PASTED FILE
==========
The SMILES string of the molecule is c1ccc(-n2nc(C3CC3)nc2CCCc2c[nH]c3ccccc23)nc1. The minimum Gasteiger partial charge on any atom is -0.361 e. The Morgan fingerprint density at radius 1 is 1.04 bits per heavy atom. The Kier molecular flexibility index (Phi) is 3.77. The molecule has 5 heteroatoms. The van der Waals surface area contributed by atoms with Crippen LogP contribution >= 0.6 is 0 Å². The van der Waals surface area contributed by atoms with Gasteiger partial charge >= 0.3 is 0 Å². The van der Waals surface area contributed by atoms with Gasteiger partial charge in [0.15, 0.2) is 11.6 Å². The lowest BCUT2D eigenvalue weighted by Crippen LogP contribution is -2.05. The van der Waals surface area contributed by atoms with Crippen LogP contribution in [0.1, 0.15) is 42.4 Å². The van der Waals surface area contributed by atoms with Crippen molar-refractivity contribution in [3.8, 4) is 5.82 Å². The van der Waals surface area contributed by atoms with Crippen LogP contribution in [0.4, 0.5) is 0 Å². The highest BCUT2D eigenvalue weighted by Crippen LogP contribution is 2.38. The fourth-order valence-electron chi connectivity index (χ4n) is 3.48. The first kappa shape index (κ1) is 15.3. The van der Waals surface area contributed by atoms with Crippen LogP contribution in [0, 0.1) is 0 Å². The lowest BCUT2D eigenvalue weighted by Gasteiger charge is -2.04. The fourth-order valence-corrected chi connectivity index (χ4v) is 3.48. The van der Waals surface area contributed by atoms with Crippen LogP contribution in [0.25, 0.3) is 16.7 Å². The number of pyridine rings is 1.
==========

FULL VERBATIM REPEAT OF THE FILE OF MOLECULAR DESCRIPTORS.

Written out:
The SMILES string of the molecule is c1ccc(-n2nc(C3CC3)nc2CCCc2c[nH]c3ccccc23)nc1. The minimum Gasteiger partial charge on any atom is -0.361 e. The Morgan fingerprint density at radius 1 is 1.04 bits per heavy atom. The Kier molecular flexibility index (Phi) is 3.77. The molecule has 5 heteroatoms. The van der Waals surface area contributed by atoms with Crippen LogP contribution >= 0.6 is 0 Å². The van der Waals surface area contributed by atoms with Gasteiger partial charge >= 0.3 is 0 Å². The van der Waals surface area contributed by atoms with Gasteiger partial charge in [0.15, 0.2) is 11.6 Å². The lowest BCUT2D eigenvalue weighted by Crippen LogP contribution is -2.05. The van der Waals surface area contributed by atoms with Crippen LogP contribution in [0.1, 0.15) is 42.4 Å². The van der Waals surface area contributed by atoms with Crippen molar-refractivity contribution in [3.8, 4) is 5.82 Å². The van der Waals surface area contributed by atoms with Crippen LogP contribution in [0.4, 0.5) is 0 Å². The highest BCUT2D eigenvalue weighted by Crippen LogP contribution is 2.38. The fourth-order valence-electron chi connectivity index (χ4n) is 3.48. The first kappa shape index (κ1) is 15.3. The van der Waals surface area contributed by atoms with Crippen LogP contribution in [0, 0.1) is 0 Å². The lowest BCUT2D eigenvalue weighted by Gasteiger charge is -2.04. The fourth-order valence-corrected chi connectivity index (χ4v) is 3.48. The van der Waals surface area contributed by atoms with Crippen LogP contribution in [0.25, 0.3) is 16.7 Å². The number of pyridine rings is 1.